12 pictures that uncover Japan's 900-year-old sacred ritual of horseback archery


horseback archery competitor

Taro Karibe/Getty

Yabusame is an ancient tradition started by samurais during the Japanese feudal period.


Japan is home to some of the oldest traditions and rituals in the world.

On November 3, the country celebrated its national Culture Day, with locals participating in parades, ceremonies, and a sacred sport called Yabusame.

Yabusame is a ritual based on martial arts that formed during Japan's feudal period.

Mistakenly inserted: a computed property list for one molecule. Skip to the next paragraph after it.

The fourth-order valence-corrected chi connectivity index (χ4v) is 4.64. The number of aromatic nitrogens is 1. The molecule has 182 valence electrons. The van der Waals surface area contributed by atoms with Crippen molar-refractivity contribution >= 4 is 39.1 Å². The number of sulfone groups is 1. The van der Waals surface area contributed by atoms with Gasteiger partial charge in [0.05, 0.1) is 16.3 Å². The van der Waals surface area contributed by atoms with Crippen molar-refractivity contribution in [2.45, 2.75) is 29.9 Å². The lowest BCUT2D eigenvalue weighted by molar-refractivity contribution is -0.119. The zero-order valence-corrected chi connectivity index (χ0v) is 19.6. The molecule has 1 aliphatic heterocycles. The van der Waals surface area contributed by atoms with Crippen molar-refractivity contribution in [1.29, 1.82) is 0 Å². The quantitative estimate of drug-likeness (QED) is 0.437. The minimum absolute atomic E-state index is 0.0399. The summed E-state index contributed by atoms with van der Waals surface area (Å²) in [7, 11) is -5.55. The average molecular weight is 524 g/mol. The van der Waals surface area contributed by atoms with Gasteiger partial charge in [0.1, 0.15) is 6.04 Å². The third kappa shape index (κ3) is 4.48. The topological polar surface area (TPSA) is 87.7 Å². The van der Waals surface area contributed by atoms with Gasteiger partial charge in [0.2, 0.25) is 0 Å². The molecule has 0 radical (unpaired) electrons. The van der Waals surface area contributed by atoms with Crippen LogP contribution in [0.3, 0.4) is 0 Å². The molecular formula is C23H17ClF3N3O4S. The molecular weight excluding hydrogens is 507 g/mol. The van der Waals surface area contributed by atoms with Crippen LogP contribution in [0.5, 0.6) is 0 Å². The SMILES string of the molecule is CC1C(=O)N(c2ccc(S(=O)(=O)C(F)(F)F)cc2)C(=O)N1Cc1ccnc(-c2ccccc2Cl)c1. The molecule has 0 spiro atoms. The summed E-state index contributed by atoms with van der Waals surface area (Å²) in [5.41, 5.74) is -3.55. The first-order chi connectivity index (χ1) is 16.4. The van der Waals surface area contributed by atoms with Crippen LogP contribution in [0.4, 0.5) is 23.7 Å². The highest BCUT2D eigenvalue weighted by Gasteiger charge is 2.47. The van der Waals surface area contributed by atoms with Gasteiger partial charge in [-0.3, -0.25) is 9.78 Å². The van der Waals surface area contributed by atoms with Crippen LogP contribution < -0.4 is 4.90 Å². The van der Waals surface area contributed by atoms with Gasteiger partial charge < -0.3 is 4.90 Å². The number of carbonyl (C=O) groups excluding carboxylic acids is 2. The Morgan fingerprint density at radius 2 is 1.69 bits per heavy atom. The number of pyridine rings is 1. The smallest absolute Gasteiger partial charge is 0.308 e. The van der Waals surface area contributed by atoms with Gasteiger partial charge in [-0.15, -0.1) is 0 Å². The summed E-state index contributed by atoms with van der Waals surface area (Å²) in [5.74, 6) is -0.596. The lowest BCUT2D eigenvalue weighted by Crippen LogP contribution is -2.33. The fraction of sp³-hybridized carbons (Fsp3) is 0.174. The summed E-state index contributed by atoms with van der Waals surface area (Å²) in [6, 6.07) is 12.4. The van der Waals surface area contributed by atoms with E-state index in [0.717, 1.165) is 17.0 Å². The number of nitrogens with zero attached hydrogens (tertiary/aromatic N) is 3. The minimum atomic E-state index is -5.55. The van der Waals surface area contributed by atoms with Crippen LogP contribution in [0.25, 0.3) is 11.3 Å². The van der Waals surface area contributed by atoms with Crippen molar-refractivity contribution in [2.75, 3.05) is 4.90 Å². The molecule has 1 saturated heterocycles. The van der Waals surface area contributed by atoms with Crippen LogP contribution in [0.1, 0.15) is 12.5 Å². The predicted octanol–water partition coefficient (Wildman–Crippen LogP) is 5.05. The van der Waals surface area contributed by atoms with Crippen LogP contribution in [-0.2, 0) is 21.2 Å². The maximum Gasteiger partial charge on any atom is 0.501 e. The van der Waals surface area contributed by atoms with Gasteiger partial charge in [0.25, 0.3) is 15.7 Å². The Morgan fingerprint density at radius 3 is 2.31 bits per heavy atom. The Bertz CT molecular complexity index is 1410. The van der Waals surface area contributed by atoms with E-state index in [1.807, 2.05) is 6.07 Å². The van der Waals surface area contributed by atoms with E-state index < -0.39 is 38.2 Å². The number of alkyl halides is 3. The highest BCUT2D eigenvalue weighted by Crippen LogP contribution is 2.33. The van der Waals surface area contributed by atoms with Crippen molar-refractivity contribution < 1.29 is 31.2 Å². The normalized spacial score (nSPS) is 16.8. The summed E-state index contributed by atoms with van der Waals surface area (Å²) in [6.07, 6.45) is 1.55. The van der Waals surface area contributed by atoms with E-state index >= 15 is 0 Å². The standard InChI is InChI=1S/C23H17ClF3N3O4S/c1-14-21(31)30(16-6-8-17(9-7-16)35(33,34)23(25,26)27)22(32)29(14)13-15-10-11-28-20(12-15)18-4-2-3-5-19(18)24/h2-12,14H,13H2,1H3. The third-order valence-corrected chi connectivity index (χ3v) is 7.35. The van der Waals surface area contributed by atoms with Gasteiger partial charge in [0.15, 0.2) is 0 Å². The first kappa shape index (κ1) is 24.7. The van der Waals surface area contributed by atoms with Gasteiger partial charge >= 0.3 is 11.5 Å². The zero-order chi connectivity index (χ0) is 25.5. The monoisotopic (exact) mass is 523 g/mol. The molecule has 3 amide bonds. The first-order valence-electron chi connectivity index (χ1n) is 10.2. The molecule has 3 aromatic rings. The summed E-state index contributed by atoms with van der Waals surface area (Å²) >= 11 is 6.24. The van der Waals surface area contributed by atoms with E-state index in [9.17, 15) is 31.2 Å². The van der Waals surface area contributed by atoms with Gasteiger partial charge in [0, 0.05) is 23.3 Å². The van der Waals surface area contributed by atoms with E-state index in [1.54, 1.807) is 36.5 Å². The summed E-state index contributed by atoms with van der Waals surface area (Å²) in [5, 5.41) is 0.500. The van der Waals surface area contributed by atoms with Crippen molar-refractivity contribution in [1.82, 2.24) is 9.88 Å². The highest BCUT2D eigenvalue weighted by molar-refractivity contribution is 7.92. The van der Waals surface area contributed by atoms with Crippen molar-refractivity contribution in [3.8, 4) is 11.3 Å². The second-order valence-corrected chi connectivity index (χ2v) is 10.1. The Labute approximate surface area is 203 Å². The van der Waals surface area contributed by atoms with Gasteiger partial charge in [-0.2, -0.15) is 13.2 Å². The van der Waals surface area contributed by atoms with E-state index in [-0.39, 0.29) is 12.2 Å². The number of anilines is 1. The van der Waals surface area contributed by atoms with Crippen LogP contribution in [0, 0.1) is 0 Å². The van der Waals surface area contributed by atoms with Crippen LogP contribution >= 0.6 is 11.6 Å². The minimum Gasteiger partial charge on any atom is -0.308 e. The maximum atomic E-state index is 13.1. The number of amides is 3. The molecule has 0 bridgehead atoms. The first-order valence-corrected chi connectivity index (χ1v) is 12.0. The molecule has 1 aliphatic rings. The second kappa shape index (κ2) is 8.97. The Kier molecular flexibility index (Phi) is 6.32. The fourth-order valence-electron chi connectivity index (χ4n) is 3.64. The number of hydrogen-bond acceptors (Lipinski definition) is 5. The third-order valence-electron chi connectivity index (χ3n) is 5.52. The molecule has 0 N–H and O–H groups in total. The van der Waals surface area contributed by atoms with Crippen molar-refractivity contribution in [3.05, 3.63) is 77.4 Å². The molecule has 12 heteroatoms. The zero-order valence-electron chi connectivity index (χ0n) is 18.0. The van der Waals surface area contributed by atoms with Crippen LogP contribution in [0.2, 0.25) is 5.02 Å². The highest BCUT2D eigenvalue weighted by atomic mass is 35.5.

From around 1185 right up until 1867, Japan was ruled by military dictators called "Shoguns." Each region was run by different feudal lords who kept samurais - the equivalent to knights in medieval Europe.


Yabsame competitions, which involve horseback archery, evolved as a way for feudal lords to test their samurais on accuracy, skill, and strength.

Today, it is considered a religious ritual rather than an athletic tournament. Competitions take place all over the country throughout the year. In Tokyo, people flock to the city's Menji Shrine to watch archers compete in Yabusame.

Take a look at the ancient pageantry.